I strongly believe that there has to be ethics in pricing. Vendors that provide lifesaving drugs or products cannot jack up the price the way Martin Shkreli (5000% increase) did or the way Gilead Sciences prices their drugs ($1,000 a pill for a minimum 86 days treatment). As a patient, I don't want to know, and I should not have to be exposed to, the choice of "not eating" to afford a drug or dying because I cannot afford it. It is simply unethical for these companies to exploit the vulnerable in their quest for profits. Other market verticals that exploits the vulnerable are funeral homes and casket manufactures. They take the opportunity to exploit the survivors when they are at their most vulnerable state of mind with insanely-high and ever-increasing prices.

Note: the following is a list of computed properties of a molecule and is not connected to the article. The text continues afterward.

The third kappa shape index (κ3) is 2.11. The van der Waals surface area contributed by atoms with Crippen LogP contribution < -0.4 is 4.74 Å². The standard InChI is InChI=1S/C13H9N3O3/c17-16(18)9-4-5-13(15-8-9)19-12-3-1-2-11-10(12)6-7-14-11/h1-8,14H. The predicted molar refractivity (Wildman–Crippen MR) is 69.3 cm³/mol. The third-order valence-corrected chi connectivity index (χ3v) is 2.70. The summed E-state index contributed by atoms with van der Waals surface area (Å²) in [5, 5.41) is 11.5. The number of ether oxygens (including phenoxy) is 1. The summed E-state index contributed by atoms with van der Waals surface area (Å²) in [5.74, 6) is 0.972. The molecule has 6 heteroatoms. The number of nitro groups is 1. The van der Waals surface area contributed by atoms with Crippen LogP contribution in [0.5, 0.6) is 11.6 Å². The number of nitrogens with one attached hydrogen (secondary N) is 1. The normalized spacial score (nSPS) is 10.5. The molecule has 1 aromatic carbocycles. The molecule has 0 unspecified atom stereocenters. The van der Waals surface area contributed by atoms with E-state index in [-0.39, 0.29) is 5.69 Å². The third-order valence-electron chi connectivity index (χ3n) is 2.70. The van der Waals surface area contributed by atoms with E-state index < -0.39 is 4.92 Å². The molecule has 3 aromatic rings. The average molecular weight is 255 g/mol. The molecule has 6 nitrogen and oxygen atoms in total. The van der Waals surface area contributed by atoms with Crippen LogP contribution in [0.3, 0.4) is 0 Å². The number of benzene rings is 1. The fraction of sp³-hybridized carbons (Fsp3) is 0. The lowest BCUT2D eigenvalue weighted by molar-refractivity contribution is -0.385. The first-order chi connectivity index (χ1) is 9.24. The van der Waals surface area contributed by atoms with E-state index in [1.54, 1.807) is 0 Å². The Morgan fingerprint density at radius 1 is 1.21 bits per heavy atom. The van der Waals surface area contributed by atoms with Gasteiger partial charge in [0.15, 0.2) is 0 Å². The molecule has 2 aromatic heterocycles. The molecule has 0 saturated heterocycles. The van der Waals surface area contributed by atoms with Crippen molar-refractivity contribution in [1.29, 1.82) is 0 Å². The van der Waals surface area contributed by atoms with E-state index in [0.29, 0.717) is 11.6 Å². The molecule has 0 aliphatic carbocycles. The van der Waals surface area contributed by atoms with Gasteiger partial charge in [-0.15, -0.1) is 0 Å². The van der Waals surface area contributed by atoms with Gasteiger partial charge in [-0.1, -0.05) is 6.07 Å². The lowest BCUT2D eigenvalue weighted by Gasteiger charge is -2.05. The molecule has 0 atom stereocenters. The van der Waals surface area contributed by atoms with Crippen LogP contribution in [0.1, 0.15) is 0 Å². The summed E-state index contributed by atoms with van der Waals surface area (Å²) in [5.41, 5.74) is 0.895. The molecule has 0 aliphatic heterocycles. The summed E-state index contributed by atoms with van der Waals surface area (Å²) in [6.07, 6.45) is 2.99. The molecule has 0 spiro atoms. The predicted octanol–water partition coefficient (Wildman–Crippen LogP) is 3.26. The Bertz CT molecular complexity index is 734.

Sometimes, however, high prices are the ethical solution.  A few years back, we helped a medical device company to triple their prices. Unethical? No, for this reason -  the device helped improve outcomes by some 50% for certain transplantations. The competing products were simple and cheap, and the company's product was very advanced - yet they had no pricing power, and priced theirs similarly to the simple and cheap competition. With $65m invested, the company had yet to produce a profit, and were about to go out of business unless they could price their product to become profitable. If they folded, thousands or tens of thousands of people would die every year because they were withheld the benefits the product provided. So the ethical thing to do was to increase (in this case triple) the price of their lifesaving product. 

With hopefully not vulnerable regards,

Per Sjofors
Atenga Inc


AuthorPer Sjofors